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fmath is an extremely powerful plug-in library for wysiwyg editors.

It provides an editor for mathematical formulas, which generates images that can be used in drupal sites. It processes mathml and latex.

There is a problem though, images are saved on a server using the following php file.

if($_POST["save"]){
   $type = $_POST["type"];
   if($_POST["name"] and ($type=="JPG" or $type=="PNG")){
      $img = base64_decode($_POST["image"]);
      $myFile = "img/".$_POST["name"].".".$type ;
      $fh = fopen($myFile, 'w');
      fwrite($fh, $img);
      fclose($fh);
      echo "http://your_server/capture/img/".$_POST["name"].".".$type;
   }
}else{
   header('Content-Type: image/jpeg');
   echo base64_decode($_POST["image"]);
}

This file is publicly available, and can not be restricted with .htaccess to localhost only (the whole library will not work).

From my understanding the file is called by scripts on a user side via an url, and the image is passed by the POST method. That makes the file very dangerous as it allows anyone to save anything on the server.

Are my suspicions correct? How can I make this safe to use?

The whole library weights 11MB so I don't feel like debugging it.

3
  • It ought to be possible to replace the script in question with a Drupal callback, then you could use Drupal's core santisation functions to do things more safely. I'd remove that script and create a custom module with a menu entry to define the equivalent path. Apr 15, 2013 at 16:36
  • Alfred, If I understand you correctly, you suggest to use drupal's private files system to generate a link, with access control on the file? (At least that's my idea at the moment)
    – Pawel G
    Apr 15, 2013 at 16:49
  • Drupal's file system, yes, which can have public and private areas. It wouldn't have to be private unless you need the generated files to be access controlled for reading. Uploads are always controlled. Apr 15, 2013 at 16:55

2 Answers 2

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This should really be addressed to the fmath project maintainers. I've mailed them to point out some security concerns in the code. If they don't respond I'll edit this post to answer the question here, but hopefully they will respond with a new version ;)

Original comment - mailed to fmath maintainer:

Some key things this is missing that you would want to get right:

  • CSRF protection - If you don't use the form API (which includes this already) then you can manually use drupal_get_token and drupal_valid_token are helpers.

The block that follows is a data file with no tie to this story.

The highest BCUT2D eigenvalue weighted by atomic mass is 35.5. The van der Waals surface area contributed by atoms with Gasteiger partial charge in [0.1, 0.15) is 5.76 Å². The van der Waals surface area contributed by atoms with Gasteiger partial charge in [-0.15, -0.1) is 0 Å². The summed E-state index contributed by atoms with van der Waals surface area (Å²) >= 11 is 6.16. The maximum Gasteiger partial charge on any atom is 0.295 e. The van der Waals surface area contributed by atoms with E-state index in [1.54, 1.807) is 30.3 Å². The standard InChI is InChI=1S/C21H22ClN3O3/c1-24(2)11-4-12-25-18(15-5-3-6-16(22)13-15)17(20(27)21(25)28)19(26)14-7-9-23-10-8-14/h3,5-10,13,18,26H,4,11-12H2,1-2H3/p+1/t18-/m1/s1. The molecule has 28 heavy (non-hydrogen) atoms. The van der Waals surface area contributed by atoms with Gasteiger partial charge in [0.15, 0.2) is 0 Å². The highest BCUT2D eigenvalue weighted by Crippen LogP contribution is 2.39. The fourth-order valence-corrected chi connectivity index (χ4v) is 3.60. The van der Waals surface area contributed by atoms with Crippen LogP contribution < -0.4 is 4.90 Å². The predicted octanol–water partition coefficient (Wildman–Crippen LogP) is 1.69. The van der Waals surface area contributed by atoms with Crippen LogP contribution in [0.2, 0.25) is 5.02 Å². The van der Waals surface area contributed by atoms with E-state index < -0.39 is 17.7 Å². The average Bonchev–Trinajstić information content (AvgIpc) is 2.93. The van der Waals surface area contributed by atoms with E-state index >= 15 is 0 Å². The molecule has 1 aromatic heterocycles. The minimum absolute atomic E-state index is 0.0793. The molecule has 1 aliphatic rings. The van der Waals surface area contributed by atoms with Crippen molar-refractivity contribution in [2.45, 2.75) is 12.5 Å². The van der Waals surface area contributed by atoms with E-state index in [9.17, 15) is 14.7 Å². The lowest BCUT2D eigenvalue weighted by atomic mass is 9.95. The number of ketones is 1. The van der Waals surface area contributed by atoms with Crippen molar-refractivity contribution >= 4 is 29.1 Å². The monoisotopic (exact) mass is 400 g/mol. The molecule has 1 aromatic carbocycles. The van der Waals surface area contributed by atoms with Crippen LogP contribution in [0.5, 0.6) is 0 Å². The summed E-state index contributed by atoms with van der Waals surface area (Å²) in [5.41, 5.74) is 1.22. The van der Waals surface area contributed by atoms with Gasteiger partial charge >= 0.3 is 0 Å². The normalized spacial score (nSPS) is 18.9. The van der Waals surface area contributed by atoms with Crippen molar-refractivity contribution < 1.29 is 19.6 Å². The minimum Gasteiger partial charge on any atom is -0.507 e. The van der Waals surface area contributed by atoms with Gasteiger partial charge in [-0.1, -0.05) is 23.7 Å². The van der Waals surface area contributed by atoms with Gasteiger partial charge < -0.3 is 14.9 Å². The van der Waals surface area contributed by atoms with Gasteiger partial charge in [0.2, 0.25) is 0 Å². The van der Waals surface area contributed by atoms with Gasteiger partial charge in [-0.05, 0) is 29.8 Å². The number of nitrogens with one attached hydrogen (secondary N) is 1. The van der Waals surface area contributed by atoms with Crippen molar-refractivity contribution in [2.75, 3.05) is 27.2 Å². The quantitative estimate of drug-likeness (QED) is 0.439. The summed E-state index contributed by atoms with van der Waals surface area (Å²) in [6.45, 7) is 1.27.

• Malicious file types - file_munge_filename is a helper here
  • Too many/too big of files
  • Temporarily uploading the file to a temporary directory outside of the webroot and giving it a random name so that it can be validated in that temporary location before moving it to the final location
  • Ideally you would validate the file contents (e.g. virus scan, confirm the file is a valid file of whatever the extension/mime type says it is).
  • Control where the file can be placed.

This script looks like it would only allow jpg or png files to be uploaded, but it misses out on a few other security features

There are probably a few other things to worry about, but I think that list is a good start.

I also wonder about this piece and whether you could sneak base64 encoded html into a "jpg" file and then some veresions of internet explorer and safari will do mime type detection and execute the html (i.e. cross site scripting attack):

   echo base64_decode($_POST["image"]);
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I have solved this problem by plugging the file to drupal and checking the user if he is not anonymous (please correct me if I'm doing something wrong here).

define('DRUPAL_ROOT', '/home/username/www/');
require_once DRUPAL_ROOT . '/includes/bootstrap.inc';
drupal_bootstrap(DRUPAL_BOOTSTRAP_SESSION);
global $user;
if($user->uid != 0){
   // the provided imageCapture.php script
   if($_POST["save"]){
   ...
   }
   // end the provided script
}

As users of my portal will be trusted it does the trick for me. I agree with greggles though that it is something that fmath maintainers should fix.

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  • This doesn't solve the issues I was concerned about (thought it's a step in the right direction).
    – greggles
    Apr 17, 2013 at 18:47

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